Do Flu Shots Really Work and Should I Get One?

Is it worth getting a flu shot? See what the CDC and other sources have to say about it.

Older man gets the flu vaccine.

Some people get a yearly flu shot while others feel like getting the vaccination is a waste of time. But getting the seasonal flu vaccine is more important than ever to protect yourself and others from getting ill.

Do flu shots really work?

The quick answer is yes, flu shots do work most of the time. That’s why the Centers for Disease Control and Prevention (CDC) recommends the vaccinations to the public (anyone six months of age or older) each year. The vaccine isn’t perfect and doesn’t protect everyone from catching influenza, but overall, studies show moderate-to-high percentages of effectiveness.

Determining which flu viruses will be the most prevalent each flu season is challenging, but experts do their best to match the flu vaccine to potential circulating viruses each season. In years where the vaccine isn’t the best match, the flu shot is still the best way to prevent the flu. It can also reduce the severity of illness in people who are vaccinated but still get sick.

And, according to the CDC, the flu shot will not give you the flu. You might experience mild discomfort, soreness, or a low-grade fever after getting the shot. These symptoms should only last one to two days and are far less severe than contracting the flu.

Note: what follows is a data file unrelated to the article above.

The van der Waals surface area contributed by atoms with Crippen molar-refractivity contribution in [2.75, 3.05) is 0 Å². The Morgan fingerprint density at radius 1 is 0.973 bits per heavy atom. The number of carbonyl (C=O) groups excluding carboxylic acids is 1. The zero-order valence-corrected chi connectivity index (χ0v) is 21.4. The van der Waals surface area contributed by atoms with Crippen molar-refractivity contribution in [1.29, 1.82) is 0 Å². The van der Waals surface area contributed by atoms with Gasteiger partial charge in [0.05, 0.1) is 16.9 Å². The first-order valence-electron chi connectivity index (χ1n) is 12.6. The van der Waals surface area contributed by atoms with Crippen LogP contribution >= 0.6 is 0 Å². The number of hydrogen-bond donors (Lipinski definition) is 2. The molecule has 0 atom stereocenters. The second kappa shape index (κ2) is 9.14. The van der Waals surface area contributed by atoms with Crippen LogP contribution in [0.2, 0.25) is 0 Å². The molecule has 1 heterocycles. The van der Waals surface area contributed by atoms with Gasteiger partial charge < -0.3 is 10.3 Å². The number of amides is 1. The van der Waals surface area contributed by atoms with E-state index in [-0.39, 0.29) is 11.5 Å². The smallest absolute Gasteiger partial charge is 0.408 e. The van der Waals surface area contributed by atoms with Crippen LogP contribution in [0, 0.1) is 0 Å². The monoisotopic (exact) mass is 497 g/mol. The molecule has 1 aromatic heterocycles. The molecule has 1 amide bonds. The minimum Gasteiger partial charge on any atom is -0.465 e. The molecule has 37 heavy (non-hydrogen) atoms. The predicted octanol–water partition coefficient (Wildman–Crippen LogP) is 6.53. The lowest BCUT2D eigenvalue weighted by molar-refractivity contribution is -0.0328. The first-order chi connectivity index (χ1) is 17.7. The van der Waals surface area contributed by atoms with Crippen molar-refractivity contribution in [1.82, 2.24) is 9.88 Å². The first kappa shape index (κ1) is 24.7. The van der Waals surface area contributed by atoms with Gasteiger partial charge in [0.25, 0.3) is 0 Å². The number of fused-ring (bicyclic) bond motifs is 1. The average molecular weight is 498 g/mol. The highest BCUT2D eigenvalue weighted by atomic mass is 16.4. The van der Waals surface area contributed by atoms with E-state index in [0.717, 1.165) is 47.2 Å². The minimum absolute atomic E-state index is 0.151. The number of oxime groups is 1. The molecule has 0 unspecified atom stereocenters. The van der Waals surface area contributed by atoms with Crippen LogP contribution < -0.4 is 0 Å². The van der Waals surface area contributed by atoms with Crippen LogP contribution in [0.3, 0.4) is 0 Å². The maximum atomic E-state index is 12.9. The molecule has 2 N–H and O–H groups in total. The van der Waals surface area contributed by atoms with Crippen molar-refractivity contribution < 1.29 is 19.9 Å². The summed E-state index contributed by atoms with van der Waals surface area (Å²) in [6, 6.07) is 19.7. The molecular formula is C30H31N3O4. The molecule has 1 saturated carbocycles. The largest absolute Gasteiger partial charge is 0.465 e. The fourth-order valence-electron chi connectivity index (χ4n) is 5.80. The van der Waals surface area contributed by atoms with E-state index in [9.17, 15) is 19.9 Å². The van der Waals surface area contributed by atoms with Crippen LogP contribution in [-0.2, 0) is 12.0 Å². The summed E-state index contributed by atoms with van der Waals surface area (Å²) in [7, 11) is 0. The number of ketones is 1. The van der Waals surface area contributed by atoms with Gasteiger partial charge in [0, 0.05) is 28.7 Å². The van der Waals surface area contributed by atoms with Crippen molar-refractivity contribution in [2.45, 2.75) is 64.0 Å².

Related: What you need to know about the flu shot

When to get a flu shot

The best time to get a flu shot is during the fall. Dr. Donna Barhorst, M.D. at Intermountain Health agrees. “Autumn is the prime time to vaccinate for maximum protection.” Barhorst also said flu vaccines should be given as soon as they become available. It takes about two weeks after a vaccination for antibodies that protect against the flu to develop in the body, so the CDC recommends getting the flu shot by the end of October.

Flu shot for pregnant women

Pregnant women can safely get a flu shot. According the CDC, vaccination helps protect women during and after pregnancy. Getting vaccinated also protects the developing baby during pregnancy and for several months after the baby is born.

Related: 4 Things You Should Know about Flu Shots

For Select Health members, flu shots are covered under your plan’s medical preventive benefit when rendered in a medical setting. You can go to your doctor, clinic, or local participating pharmacy to get your shot this season.

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